Incense in the Monasteries of France

It was in early spring that I sojourned with the Passionists of Hardinghen. Intending, originally, to abide there but a day or two in the course of an excursion through the outlying parts of the Boulonnais, my departure was nevertheless deferred from time to time, till nearly a month had slipped by before I took my leave. The season was remarkable for its warmth and brilliancy, and for the consequent forwardness of vegetation. Thus the convent garden was already redolent with the perfumes, and tinted with the delicate blossoms, of peach and plum, and of pears and apples; while its flower beds exhibited a profusion of gracefully pendant dielytra in full bloom, bordering the main walk on either side, together with tulips, and other early flowers in plenty. Glancing over the sprouting shoots of a quickset hedge that separates the garden from a paddock beyond, one's eye rested with pleasure on its rich verdure, bespangled with myriads of golden cowslips. Often have I strolled dreamily in the monastery^rounds,—along the shingly paths of the flower garden, it may be, or over the mossy greensward of meadow and orchard,—enjoying the soft breezes and fragrant odours of the season, and listening to the monotonous note of the cuckoo, or, at eveningtide, to the sweeter music of a nightingale; or to the gentle rippling of a clear, running spring by which the monks' domain is watered. These sounds from the world of nature, animate and inanimate, would, perhaps, be broken in upon by the tolling of the convent bell to summon the fraternity to private prayer; whilst at another time the belfry echoed with a merrier peal to advertise the "faithful" in the adjoining village and scattered homesteads around, of some approaching public service—calling them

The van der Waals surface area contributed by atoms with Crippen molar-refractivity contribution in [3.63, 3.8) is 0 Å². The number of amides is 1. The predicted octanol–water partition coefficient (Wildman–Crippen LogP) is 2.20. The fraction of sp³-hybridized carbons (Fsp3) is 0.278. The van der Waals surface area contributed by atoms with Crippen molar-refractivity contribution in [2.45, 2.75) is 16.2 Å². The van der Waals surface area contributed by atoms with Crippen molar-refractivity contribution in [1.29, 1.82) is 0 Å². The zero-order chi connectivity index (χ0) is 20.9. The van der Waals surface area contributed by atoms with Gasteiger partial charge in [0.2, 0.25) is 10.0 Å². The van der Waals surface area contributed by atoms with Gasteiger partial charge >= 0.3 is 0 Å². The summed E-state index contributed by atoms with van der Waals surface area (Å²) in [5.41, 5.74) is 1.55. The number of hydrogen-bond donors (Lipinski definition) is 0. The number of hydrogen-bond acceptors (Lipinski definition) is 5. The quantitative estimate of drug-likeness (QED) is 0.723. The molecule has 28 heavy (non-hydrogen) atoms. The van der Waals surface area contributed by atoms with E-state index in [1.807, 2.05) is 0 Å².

"To mass, or some high festival."*
At such a service I have repeatedly been a spectator; now, according as the fancy took me, making one of the little crowd that filled the nave, or now occupying a retired nook among the brotherhood in their modest chancel. And when the choral chant was hushed, and the tapers extinguished, and the fumes of incense were dissolving into thin air, and the peasant congregation dispersed, more than once have I betaken myself to the organ-like harmonium—organ-like *
in its multiplicity of stops and fulness of tone— and there, with the church to myself, enjoyed some simple melody, or the accords of a favourite harmony, as the shades of night were falling fast and thick; the setting sun's last rays, which, but anon, were tinged with prismatic colours in their passage through the painted glass, now fading rapidly away, and giving place to deepening twilight.
Scenes in French Monasteries: With Illustrations
 By Algernon Taylor
 
The last echoes of the monastery bell were dying away, when subdued notes of the organ broke softly on the ear, gradually swelling into a full burst of triumphant harmony, as a strange, half-spectral procession crossed the threshold of the priory church. Walking at a measured step, two abreast, a train of unearthly looking beings, shrouded in white, issued from the monastery, and, preceded by the tall capitular cross, and a couple of acolytes bearing lofty silver candlesticks with lighted tapers, advanced slowly up the peasant-thronged nave to the choir at its further end. The eifect of this sepulchral procession in the dead of night was heightened by a galaxy of wax-lights, and a rich display of gold and silver wrought vestments, but more than all by soul-stirring strains of music, harmonizing with the joyous occasion that called them forth—the festival of the NatiVity.